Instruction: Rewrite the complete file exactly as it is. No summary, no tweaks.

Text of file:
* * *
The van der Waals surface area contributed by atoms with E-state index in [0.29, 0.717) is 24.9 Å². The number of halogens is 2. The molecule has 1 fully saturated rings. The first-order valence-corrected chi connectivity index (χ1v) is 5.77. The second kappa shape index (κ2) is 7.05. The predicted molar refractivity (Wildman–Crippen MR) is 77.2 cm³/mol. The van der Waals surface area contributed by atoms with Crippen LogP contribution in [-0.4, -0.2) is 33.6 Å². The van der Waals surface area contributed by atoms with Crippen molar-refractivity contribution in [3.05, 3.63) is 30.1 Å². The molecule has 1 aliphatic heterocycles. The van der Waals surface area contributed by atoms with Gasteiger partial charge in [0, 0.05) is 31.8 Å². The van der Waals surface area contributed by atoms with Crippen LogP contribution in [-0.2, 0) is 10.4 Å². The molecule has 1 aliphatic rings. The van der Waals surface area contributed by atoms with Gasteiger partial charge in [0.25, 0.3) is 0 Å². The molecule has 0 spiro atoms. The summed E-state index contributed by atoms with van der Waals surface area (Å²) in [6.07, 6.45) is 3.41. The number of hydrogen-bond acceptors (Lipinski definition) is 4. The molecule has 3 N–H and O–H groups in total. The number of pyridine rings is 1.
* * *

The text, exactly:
The van der Waals surface area contributed by atoms with E-state index in [0.29, 0.717) is 24.9 Å². The number of halogens is 2. The molecule has 1 fully saturated rings. The first-order valence-corrected chi connectivity index (χ1v) is 5.77. The second kappa shape index (κ2) is 7.05. The predicted molar refractivity (Wildman–Crippen MR) is 77.2 cm³/mol. The van der Waals surface area contributed by atoms with Crippen LogP contribution in [-0.4, -0.2) is 33.6 Å². The van der Waals surface area contributed by atoms with Crippen molar-refractivity contribution in [3.05, 3.63) is 30.1 Å². The molecule has 1 aliphatic heterocycles. The van der Waals surface area contributed by atoms with Gasteiger partial charge in [0, 0.05) is 31.8 Å². The van der Waals surface area contributed by atoms with Crippen LogP contribution in [-0.2, 0) is 10.4 Å². The molecule has 1 aliphatic rings. The van der Waals surface area contributed by atoms with Gasteiger partial charge in [0.25, 0.3) is 0 Å². The molecule has 0 spiro atoms. The summed E-state index contributed by atoms with van der Waals surface area (Å²) in [6.07, 6.45) is 3.41. The number of hydrogen-bond acceptors (Lipinski definition) is 4. The molecule has 3 N–H and O–H groups in total. The number of pyridine rings is 1.